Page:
Varma sighed. “That was what I was worried about. I believe that Major Haruka’s goal was to capture any of you. This means that you were simply,” he breathed out. “Unlucky.”
Varma leaned forward. “No this is important. It means that Haruka’s goal is not so much to target any of you specifically. Any of you can be in danger. And anyone helping you as well.”
“Then why bring me back at all?” Maxime snapped.
The only sound was the fire crackling. Maxime buried his face into his teacup, eyes burning.
“Do you regret being brought back?” Varma asked. Maxime looked up at him, bewildered.
“No! I’d sooner die…”
Varma studied him. “Do you think about death often, Robespierre?”
Maxime let out a silent sigh. “My own?”
Varma shrugged. “You lived a tremulous time. You saw a lot of death,” he said gently. But Maxime bristled.
“Oui. It was for the Revolution and the Republic. They served a purpose.” His voice broke on the last word and Maxime winced.
“I didn’t say that they were pointless deaths. Although I’m sure you will meet people who will argue with you about that,” Varma assured him, and Maxime twitched.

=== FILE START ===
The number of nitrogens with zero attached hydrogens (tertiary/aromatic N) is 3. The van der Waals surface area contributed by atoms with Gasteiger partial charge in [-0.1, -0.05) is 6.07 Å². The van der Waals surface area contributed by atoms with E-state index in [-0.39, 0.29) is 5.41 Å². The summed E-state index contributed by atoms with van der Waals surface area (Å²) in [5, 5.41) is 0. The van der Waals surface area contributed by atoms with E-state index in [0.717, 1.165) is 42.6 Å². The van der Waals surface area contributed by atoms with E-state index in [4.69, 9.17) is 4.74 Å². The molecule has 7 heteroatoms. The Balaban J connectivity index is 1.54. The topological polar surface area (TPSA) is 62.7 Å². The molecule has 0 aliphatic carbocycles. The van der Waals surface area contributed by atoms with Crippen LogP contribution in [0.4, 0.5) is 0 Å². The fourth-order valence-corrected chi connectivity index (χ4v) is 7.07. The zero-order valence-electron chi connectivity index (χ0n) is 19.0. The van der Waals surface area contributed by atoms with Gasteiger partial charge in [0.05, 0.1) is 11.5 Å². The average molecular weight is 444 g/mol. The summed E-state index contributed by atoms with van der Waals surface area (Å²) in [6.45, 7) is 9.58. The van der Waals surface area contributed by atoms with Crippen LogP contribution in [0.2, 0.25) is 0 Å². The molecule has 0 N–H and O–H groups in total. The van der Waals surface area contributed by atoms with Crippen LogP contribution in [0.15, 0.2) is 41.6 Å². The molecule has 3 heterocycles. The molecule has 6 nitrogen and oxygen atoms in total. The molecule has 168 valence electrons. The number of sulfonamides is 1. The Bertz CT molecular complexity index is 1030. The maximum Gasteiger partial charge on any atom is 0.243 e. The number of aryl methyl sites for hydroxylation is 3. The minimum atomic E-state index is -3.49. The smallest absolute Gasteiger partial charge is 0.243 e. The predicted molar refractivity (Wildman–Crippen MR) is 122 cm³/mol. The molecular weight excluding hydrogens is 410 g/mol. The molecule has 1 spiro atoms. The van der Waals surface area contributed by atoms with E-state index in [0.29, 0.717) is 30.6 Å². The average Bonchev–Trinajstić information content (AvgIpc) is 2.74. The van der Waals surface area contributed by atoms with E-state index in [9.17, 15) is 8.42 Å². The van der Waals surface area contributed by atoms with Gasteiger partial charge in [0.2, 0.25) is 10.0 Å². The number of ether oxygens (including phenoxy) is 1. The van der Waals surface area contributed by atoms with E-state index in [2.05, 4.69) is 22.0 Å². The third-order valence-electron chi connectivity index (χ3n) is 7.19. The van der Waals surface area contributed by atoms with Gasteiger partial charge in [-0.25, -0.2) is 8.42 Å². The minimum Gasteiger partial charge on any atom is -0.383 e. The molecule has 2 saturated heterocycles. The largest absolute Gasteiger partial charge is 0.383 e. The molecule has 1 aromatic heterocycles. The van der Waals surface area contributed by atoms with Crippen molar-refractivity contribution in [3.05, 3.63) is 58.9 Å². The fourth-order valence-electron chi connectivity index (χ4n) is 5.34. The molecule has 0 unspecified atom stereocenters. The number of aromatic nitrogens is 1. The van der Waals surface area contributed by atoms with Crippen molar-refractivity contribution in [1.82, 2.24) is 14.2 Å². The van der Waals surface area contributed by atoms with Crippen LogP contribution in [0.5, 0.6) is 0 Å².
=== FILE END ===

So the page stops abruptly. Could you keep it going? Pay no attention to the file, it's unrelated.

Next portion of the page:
“If this interview isn’t going to help me, then why bother with it?” He demanded.
“It might not help right now, but as we gain a rapport,” Varma waved his hand between them, “they will. Think of me as a sounding board if it helps you. Someone to bounce ideas off of. Your thoughts on what we are doing the castle. On your fellows. And your past too, if you want to discuss it.”
Maxime didn’t respond. He did not like the idea of sharing his thoughts with other people, especially if they were personal. Too often, his private life had been broken into by people who would use it to betray him.
Burning is not answering, Maxime!
He jerked in his chair, Camille’s voice suddenly all too close to him and his teacup fell out of his nerveless fingers. It fell and broke in half on the cold stones.
Maximilien and Varma both looked down on it, Max in shock and Varma in concern. He rubbed a hand over his brow.
“I think we will have a lot of work to do, Robespierre.”